2nd Baltimore officer suspended amid probe of dog's death
BALTIMORE — A second Baltimore officer has been suspended while the department investigates his role in the slitting of a dog's throat. The animal's owner says it took her days to find out how the dog died.
Court documents say Officer Thomas Schmidt held the dog down while a fellow officer cut the animal's throat on Saturday. Schmidt has been suspended with pay during the investigation, Baltimore Police spokesman Jeremy Silbert said.
“This is so criminal what's happened,” said the 45-pound dog's owner, Sarah Gossard. “It makes me sick.”
She said detectives contacted her Tuesday to see whether she wanted to make a statement but didn't tell her how the dog had died. She said she finally found out the next day when she was contacted by a reporter.
The officer accused of slitting the dog's throat, 49-year-old Jeffrey Bolger, is set for trial next month on animal cruelty charges. He's free on his own recognizance and has been suspended without pay.
Schmidt has not been charged.
The dog, a female Shar-Pei named Nala, was killed on Saturday when police responded to a report that it had bitten a woman at a bar. The dog died from blood loss.
According to charging documents, witnesses told detectives that Bolger cut the dog's throat with a knife after saying he would “gut this thing.” Authorities said the knife he used wasn't department-issued.
Bolger came to assist other officers after one said the dog was foaming at the mouth and appeared malnourished.
TribLive commenting policy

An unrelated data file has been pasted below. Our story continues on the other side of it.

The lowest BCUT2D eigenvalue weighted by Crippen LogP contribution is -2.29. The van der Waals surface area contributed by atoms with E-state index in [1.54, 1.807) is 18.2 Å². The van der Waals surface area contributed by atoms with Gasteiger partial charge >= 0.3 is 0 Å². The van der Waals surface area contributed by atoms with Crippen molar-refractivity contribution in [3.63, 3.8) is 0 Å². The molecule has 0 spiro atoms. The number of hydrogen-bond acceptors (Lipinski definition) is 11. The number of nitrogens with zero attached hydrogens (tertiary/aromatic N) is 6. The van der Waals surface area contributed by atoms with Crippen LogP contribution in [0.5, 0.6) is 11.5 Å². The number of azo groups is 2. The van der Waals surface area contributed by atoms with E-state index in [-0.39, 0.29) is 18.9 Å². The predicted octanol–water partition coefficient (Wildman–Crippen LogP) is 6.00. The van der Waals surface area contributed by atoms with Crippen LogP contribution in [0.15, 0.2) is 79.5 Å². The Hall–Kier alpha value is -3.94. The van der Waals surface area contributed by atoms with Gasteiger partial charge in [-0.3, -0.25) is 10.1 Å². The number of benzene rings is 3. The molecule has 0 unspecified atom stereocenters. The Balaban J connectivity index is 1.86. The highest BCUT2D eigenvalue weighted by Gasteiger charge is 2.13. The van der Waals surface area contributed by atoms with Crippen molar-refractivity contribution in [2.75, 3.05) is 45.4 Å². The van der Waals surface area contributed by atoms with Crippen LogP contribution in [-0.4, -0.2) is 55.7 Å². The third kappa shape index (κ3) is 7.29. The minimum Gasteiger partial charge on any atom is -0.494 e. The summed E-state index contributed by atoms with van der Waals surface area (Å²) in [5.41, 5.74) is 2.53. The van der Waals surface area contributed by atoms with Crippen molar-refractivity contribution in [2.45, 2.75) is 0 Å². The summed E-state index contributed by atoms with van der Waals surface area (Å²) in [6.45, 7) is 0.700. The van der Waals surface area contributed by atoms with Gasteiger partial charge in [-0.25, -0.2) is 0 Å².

You are solely responsible for your comments and by using TribLive.com you agree to our Terms of Service.
We moderate comments. Our goal is to provide substantive commentary for a general readership. By screening submissions, we provide a space where readers can share intelligent and informed commentary that enhances the quality of our news and information.
While most comments will be posted if they are on-topic and not abusive, moderating decisions are subjective. We will make them as carefully and consistently as we can. Because of the volume of reader comments, we cannot review individual moderation decisions with readers.
We value thoughtful comments representing a range of views that make their point quickly and politely. We make an effort to protect discussions from repeated comments â either by the same reader or different readers.
We follow the same standards for taste as the daily newspaper. A few things we won't tolerate: personal attacks, obscenity, vulgarity, profanity (including expletives and letters followed by dashes), commercial promotion, impersonations, incoherence, proselytizing and SHOUTING. Don't include URLs to Web sites.
We do not edit comments. They are either approved or deleted. We reserve the right to edit a comment that is quoted or excerpted in an article. In this case, we may fix spelling and punctuation.
We welcome strong opinions and criticism of our work, but we don't want comments to become bogged down with discussions of our policies and we will moderate accordingly.
We appreciate it when readers and people quoted in articles or blog posts point out errors of fact or emphasis and will investigate all assertions. But these suggestions should be sent via e-mail. To avoid distracting other readers, we won't publish comments that suggest a correction. Instead, corrections will be made in a blog post or in an article.